Sea of Gratitude (The Bikini Collective #3)
by Kate McMahon
Genre: Contemporary #LoveOzYa
Publication: March 1st 2020
Review copy from Author – Thank You
Add to Goodreads
Rating: ✵✵✵✵✵

Three friends discover, surfing just got serious.

Book three in the Bikini Collective series sees the girls preparing for another action-packed surfing adventure, but one of them is burdened with secrets. With all of her scholarship funds exhausted, Carolyn has no choice: she’ll have to drop off the World Junior Tour. Just as all seems lost, the Bikini Collective – along with a mysterious donor – save the day. Next stop: Brazil! The lush South American tropics are dreamy; playful waves, everyday fiestas and beautiful, smooth-talking Brazilians. But can Carolyn find what it means to truly be happy? Just like a calm ocean with a deceiving undercurrent, things aren’t always what they seem.


In the first book we saw the three friends – Jaspa, Mel and Carolyn – competing in Australia while learning how to navigate staying friends and competing against each other. The second book sees the girls head to Malibu to attend their first World Junior Tour event as part of the Australian team, and their first-time leaving Oz. The first book focuses more on Jaspa, her awkward adorableness and her relationship with her brother. The second book was all up in Mel’s head as she learns how to tell who her real friends are, how not to get lost in the glitz and glamour and how to appreciate the things/people she has in her life. In this the third book the girls head to Brazil with the Australian World Junior Tour team and we follow along with Carolyn as she struggles with feeling like she does not belong.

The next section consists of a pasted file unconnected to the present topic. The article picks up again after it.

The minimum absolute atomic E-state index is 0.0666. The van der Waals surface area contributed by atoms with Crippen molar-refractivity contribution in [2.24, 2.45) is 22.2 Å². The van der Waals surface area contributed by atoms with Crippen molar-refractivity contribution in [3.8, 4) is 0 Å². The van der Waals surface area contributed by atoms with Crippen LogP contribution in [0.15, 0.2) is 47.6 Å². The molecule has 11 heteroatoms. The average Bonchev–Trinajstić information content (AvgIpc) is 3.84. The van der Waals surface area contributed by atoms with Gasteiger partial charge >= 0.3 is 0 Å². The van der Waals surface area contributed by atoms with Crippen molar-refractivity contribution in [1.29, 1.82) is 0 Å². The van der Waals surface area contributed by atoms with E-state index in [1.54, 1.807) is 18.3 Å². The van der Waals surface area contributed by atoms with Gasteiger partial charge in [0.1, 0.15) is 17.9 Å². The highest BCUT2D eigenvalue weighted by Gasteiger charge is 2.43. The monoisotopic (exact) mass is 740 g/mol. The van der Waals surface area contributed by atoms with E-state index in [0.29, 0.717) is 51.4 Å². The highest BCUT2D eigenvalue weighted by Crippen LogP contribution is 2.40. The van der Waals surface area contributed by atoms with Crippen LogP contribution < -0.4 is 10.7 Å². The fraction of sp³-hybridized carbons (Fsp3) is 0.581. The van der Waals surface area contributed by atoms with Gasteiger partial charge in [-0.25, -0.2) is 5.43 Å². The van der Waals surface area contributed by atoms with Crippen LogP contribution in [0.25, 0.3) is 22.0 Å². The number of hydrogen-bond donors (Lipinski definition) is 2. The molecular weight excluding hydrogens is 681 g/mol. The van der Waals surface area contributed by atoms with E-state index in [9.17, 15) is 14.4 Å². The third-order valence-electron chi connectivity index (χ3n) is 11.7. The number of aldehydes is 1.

15-year-old Carolyn does not feel like she fits, anywhere. Certainly not with her more well to do besties and classmates. She has very little faith in her own abilities as a competitive surfer and feels like a fraud on the team.